STATE OF NORTH CAROLINA
v. Cabarrus County
No. 03 CRS 1013
AMBER RACHEL BENITEZ,
Attorney General Roy Cooper, by Assistant Attorney General
Anne Goco Kirby, for the State.
Allen W. Boyer for defendant-appellant.
Amber Rachel Benitez Holt (defendant) appeals from the trial
court's modification of her probation after its finding that she
had committed three violations of the conditions of her probation.
For the reasons stated below, we affirm.
On 22 May 2003, defendant pled guilty to a charge of indecent liberties with a child. The trial court imposed a sentence of thirteen to sixteen months' imprisonment, then suspended the sentence and placed defendant on probation for thirty-six months. In addition to the regular conditions of probation, defendant was also subject to three special conditions of probation, one special condition for sex offenders, and additional special conditionspursuant to a sex offender control program. The sex offender control program, a two-page document, was also signed by the trial court on 22 May 2003.
On 8 September 2003, the trial court modified defendant's probation to waive fifty hours of community service. The trial court again modified defendant's probation on 14 January 2004 to permit an additional minor to reside in her household, and further modified the special conditions of probation on 7 April 2004 to include a safety protection plan for the additional minor. Upon a motion to modify the conditions of probation for good cause with charge of violation, the trial court on 27 April 2006 found good cause to modify the original judgment suspending sentence. Under other modifications of probation, the trial court extended defendant's term of probation for a period of one year and modified the special conditions of probation as follows:
the def[endant] admits to the attached violation report and agrees with a voluntary modification to extend this case one year and the def[endant] must reenter sex offender treatment with [D]r. [E]llen [P]onton and staff and successfully complete same. [P]robation reserves the right to use this violation in the future if needed due to unsuccessful completion of the modified conditions.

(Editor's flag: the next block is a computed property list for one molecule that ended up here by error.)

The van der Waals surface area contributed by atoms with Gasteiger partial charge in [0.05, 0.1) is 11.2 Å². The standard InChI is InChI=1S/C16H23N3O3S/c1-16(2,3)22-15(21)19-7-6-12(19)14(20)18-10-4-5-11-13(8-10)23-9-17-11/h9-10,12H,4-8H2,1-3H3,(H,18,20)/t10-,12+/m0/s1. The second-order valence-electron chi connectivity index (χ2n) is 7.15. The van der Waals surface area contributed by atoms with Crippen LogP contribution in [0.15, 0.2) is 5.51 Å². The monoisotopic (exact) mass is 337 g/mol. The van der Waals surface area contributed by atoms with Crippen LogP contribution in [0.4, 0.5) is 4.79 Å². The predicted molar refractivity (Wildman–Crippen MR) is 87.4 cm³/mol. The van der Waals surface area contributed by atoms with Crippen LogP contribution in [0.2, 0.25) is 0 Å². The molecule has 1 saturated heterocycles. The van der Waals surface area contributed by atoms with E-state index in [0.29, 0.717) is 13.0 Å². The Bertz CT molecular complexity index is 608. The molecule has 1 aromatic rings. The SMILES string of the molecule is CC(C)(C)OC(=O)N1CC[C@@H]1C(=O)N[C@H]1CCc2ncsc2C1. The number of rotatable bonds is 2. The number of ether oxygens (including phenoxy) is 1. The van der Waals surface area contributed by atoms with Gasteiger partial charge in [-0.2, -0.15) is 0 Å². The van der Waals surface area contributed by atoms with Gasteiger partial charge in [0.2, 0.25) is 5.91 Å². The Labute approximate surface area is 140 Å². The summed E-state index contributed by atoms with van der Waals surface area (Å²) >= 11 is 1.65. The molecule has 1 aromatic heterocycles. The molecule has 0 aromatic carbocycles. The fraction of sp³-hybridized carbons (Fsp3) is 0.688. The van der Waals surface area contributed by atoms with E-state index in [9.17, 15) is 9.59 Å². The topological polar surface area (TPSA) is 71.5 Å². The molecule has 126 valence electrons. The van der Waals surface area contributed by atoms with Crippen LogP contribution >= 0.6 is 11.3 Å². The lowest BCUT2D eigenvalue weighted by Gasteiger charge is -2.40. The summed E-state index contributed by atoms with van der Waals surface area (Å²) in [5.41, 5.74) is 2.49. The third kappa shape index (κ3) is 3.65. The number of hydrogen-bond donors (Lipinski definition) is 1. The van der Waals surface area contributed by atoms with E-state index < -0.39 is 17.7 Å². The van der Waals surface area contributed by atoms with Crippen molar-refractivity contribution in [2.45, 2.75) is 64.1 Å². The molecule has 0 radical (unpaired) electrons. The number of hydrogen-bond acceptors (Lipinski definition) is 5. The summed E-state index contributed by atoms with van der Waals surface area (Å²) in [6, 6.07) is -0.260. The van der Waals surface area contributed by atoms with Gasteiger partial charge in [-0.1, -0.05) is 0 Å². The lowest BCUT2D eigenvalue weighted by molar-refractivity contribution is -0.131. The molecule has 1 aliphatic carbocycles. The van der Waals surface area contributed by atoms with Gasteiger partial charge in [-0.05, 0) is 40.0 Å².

Defendant signed this modification order on 27 April 2006.
Probation Officer Teresa Rettinger filed a violation report on 7 June 2006, which alleged that defendant had willfully violated a sex offender special condition and a special condition of probation involving prescription medications. On 20 July 2006, Officer Rettinger filed a second violation report, which alleged thatdefendant had again violated a sex offender special condition by possessing pornographic photographs on the hard drives of two computers. The report also alleged that defendant had earlier possessed a pornographic videotape, which had resulted in the modification of her conditions of probation on 27 April 2006.
Officer Rettinger testified that she considered the sex offender control program to be part of defendant's probation, and she stated that defendant was aware of those conditions. At the probation revocation hearing, which began on 21 September 2006, Officer Rettinger testified that she helped search defendant's home on 2 June 2006. She and other officers discovered a current Penthouse magazine addressed to defendant. Officer David Callaway found three vials of oxycodone and one vial of morphine in a bag inside a storage area of a computer stand. The name on the prescription labels of the vials had been scratched out. Deputy Louis Burgess testified that he discovered pornographic photographs when he examined the hard drives of two computers that defendant used.